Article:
— Ashley Parsons ’11

Petry, Ann. The Street. Boston: Houghton Mifflin, 1946.
Call #: PS3531 .E93s

Unhappy with Invisible Man‘s lack of any significant female characters?  In The Street, Ann Petry offers up a powerful story detailing the life and struggles of an African American woman in an urban setting.  Lutie Johnson enters Harlem filled with American ideals, believing in an individual’s ability to rise up and achieve a better life.  She leaves the city a broken woman. In this visionary book, Petry reveals that, for women, oppression in the city is a combined result of racism, sexism and economic hardship.  Prepare for a story that will make brutally aware the extra challenges facing African American women in Harlem, challenges that the Invisible Man fails to address at all.

— Elizabeth Cornett ’14

The Street was Petry’s first novel written in 1946. Set in the 1940s, it relates the story of a single mother, Lutie Johnson, who left her husband after an affair. She is then left to raise her son alone in Harlem facing violence, poverty, and questions about race. The Street deals with sexuality, how sexuality affects a woman and how she forms her own identity. Petry deals with the life of an African American, but goes beyond the issue of race and connects multiple races by addressing the issue of the single parent households and how this can affect a woman and child. The Street is a beautifully written, 400 paged story that is definitely worth the time to read.

— Michelle Wise ’13

Toomer, Jean. Cane. New York: University Place Press, 1967.
Call #: PS3539 .O44c

Throughout my reading of Invisible Man I was intrigued by the somewhat surreal nature of events that occur around the nameless narrator: figures of speech often became literal, and situations escalated to violence within absurdly short amounts of time.  I later learned of Ellison’s reputation as an experimental author with this novel. Similarly, Jean Toomer’s classic Cane is recognized for its offsetting experimental content, comprising of a collection of poetry, prose, and drama that focuses on the heritage and life of African Americans in the United States.  If you enjoyed the experimental and modernist narration of Invisible Man and want to read another, similar migration narrative, take a look at Cane by Jean Toomer, and brace your artistic self.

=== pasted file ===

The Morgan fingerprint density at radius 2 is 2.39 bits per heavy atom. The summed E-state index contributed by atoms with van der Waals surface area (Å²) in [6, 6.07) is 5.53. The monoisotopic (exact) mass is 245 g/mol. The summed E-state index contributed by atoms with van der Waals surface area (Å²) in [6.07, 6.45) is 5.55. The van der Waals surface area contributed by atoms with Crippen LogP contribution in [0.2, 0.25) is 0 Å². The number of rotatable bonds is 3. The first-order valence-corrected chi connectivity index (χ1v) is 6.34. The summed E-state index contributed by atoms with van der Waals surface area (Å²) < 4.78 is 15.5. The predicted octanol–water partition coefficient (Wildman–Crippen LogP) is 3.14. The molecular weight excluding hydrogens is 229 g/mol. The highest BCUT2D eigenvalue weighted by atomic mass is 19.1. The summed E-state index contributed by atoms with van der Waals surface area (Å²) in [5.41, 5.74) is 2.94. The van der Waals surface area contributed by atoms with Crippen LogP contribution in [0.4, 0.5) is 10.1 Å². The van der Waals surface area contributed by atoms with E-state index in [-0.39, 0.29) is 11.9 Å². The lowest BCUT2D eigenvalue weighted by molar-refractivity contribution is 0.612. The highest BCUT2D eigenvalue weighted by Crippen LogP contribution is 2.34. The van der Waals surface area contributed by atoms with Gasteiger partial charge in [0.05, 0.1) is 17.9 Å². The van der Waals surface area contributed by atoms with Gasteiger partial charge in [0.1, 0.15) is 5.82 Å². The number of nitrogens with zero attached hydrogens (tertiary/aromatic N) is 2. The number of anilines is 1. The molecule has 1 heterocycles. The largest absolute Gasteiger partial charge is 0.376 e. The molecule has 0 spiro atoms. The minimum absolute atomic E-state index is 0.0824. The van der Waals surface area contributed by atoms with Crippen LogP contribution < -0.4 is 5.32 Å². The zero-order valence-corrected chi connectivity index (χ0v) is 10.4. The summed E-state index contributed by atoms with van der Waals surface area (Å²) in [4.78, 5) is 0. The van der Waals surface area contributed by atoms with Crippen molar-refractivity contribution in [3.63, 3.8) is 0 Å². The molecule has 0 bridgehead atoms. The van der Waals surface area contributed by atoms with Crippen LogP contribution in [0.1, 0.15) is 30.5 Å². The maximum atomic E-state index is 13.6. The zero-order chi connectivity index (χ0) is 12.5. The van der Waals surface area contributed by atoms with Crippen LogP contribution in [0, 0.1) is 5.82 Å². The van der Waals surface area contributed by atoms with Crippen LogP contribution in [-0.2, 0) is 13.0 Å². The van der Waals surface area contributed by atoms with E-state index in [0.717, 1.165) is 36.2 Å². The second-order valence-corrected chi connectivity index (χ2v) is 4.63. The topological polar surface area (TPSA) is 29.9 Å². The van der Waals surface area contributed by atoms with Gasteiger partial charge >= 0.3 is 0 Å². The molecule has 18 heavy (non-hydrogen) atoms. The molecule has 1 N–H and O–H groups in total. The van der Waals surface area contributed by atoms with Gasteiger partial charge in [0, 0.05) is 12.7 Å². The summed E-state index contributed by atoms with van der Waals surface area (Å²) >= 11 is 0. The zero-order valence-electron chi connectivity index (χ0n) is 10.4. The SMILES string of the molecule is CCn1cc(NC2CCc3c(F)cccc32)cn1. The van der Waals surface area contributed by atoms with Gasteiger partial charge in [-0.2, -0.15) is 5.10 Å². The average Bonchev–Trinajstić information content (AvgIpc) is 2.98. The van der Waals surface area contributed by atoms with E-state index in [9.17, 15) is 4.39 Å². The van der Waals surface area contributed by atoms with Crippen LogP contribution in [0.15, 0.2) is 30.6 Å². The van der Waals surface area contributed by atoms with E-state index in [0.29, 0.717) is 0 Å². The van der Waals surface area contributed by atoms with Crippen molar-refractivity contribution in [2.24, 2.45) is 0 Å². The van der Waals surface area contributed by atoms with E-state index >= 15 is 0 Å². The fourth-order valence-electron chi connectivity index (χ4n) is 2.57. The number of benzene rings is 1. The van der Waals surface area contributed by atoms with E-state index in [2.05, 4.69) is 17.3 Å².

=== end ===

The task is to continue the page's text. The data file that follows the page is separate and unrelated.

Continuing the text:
— Keelia Willison ’14

Whitehead, Colson. The Intuitionist. New York: Doubleday, 1999.
Call #: PS3573.H4768 I58 1999

I chose this book because from what I have read about it so far, it contains elements similar to those I enjoyed most in Invisible Man. Just like Liberty Optic White paint in Invisible Man is a metaphor about racism in America, elevators serve as a metaphor for racial uplift in The Intuitionist. I liked that Ellison was able to turn something as mundane as paint color into a commentary on racial struggle, and am looking forward to find out how Whitehead manipulates elevator inspection to accomplish the same thing. This book also falls within the category of “speculative fiction”; I really enjoyed the surreal aspects of Invisible Man and am glad that this book will probably be just as crazy. Ellison was able to mold his book into such a multilayered perspective on race because he did not confine his characters to realistic situations. I want to see how Whitehead takes advantage of this genre and presents a mere disagreement over elevators as something deeper.

— Paisley Kang ’12

Materials by and about Ellison

Ellison, Ralph. The Collected Essays of Ralph Ellison. Edited by John F. Callahan. New York: Modern Library, 1995.
Call #: PS3555.L625 A6 1995

Ellison, Ralph. Juneteenth: A Novel. Edited by John F. Callahan. 1st ed. New York: Random House, 1999.
Call #: PS3555.L625 J86 1999

Ellison, Ralph. Living with Music: Ralph Ellison’s Jazz Writings. Edited by Robert G. O’Meally. New York: Modern Library, 2001. Call #: ML3507 .E45 2001

Ellison, Ralph. Shadow and Act. New York: Random House, 1964.
Call #: PS153.N4 E5

Ellison, Ralph. Three Days before the Shooting. Edited by John F. Callahan and Adam Bradley. 1st. ed. New York: Modern Library, 2010.
Call #: PS3555.L625 T57 2010

Graham, Maryemma, and Amritjit Singh, eds. Conversations with Ralph Ellison. Jackson: University Press of Mississippi, 1995.
Call #: PS3555.L625 Z464 1995

Jackson, Lawrence Patrick. Ralph Ellison: Emergence of Genius. New York: Wiley, 2002.
Call #: PS3555.L625 Z74 2002

Ralph Ellison: An American Journey. Directed by Avon Kirkland. San Francisco, CA: California Newsreel, 2004.
Call #: DVD PS3555.L625 Z87235 2004

Rampersad, Arnold. Ralph Ellison: A Biography. 1st ed. New York: Alfred A. Knopf, 2007.
Call #: PS3555.L625 Z8725 2007

Note: for literary criticism, search FRANCIS for subject Ellison, Ralph — Criticism and Interpretation.